Despite the decriminalisation of homosexuality after the case Navtej Singh Johar v. Union of India (2018), the concept of sexual assault or rape by the same gender offender still seems to be a foreign concept as per the literal interpretation of Section 375 of the IPC. Ironically, while the IPC makes rape gender-specific, the POCSO Act protects children from sexual abuse regardless of their gender. In a nutshell, a minor male rape victim may get justice, but not an adult one, under the Indian legal system.

In addition to that, there is no provision criminalising marital rape in India only due to the fact that the perpetrator of rape is the victim’s husband. While it can be held as a ground for divorce under Section 13 (1) (ia) of the Hindu Marriage Act, there is no actual remedy beyond a divorce for such a heinous crime. In fact, even with divorce as the only remedy for marital rape, it can only be opted by women as a ground for divorce since the prejudice still persists that the victim of marital rape can only be the wife and not the husband.

Meanwhile, in family law, many personal laws on marriage, divorce, and adoption are still rooted in outdated beliefs that are often discriminatory in nature. This includes the belief that marriage can only be legalised between a ‘biological’ man and a ‘biological’ woman, which completely disregards not only the transgender community but also the same-sex queer couples.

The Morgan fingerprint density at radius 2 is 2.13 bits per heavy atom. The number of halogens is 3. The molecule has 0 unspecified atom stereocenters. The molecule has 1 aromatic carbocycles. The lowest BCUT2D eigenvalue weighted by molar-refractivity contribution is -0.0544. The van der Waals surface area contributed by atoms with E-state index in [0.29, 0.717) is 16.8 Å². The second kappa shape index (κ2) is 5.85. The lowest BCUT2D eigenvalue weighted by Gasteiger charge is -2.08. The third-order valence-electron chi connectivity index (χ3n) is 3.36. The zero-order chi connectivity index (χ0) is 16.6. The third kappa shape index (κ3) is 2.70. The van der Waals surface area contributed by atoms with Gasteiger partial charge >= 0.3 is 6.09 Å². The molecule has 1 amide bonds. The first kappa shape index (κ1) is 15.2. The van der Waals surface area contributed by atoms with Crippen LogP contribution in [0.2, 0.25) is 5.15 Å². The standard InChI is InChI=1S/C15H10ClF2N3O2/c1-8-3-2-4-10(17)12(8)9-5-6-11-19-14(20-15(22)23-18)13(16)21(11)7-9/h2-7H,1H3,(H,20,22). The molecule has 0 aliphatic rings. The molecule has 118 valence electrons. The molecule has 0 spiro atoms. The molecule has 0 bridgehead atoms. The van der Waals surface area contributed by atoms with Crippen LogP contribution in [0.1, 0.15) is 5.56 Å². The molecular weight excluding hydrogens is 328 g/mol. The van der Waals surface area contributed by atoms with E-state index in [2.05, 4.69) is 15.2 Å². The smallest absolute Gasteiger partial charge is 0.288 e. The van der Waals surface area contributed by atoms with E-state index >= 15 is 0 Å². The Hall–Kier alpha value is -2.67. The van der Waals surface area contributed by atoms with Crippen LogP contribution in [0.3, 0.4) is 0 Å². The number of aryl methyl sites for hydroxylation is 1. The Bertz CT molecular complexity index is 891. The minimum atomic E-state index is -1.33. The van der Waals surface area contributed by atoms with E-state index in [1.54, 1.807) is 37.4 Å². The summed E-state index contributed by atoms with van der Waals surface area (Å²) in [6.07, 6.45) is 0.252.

In addition to that, many legal provisions dealing with succession and inheritance, such as the Hindu Succession Act of 1956, show a glaring bias towards male heirs. Even in the case of the inheritance of the wife, the legal heirs of the husband are given preferential treatment before the maternal family of the deceased wife, as per Section 16 of the previously mentioned Act. This is also the case for the Muslim personal law that is governed by the Muslim Personal Law (Shariat) Application Act of 1937, since it also discriminates heavily against women in the name of customs and traditions. 

With such preferentially biased laws and skewed societal norms, there is a need for the introduction of gender-neutral laws to not only protect the people aggrieved by the gender-biased treatment but also to educate the general public about the same.

The Indian Judiciary has acted as the most active advocates as well as critics of gender neutrality for quite a few years. With its progressive interpretations of the Constitutional philosophy, many judgements like the National Legal Services Authority v. Union of India (2014), where the rights of transgender were acknowledged as the third and separate gender, as well as the Navtej Singh Johar case, where homosexuality was decriminalised by the Supreme Court in 2018, have been made.

While this was not the first instance where the judiciary stepped up to promote gender equality, this is one of the more significant ones that opened a completely new arena in the Indian legal system, where previously the concept of gender or the love between them did not extend beyond a man and woman together. The concept of gender neutrality was pushed for even more after this development, given how many personal and family laws are distinguished based on the gender of the partners, as mentioned earlier. 

Gender neutrality in legal provisions for Marriage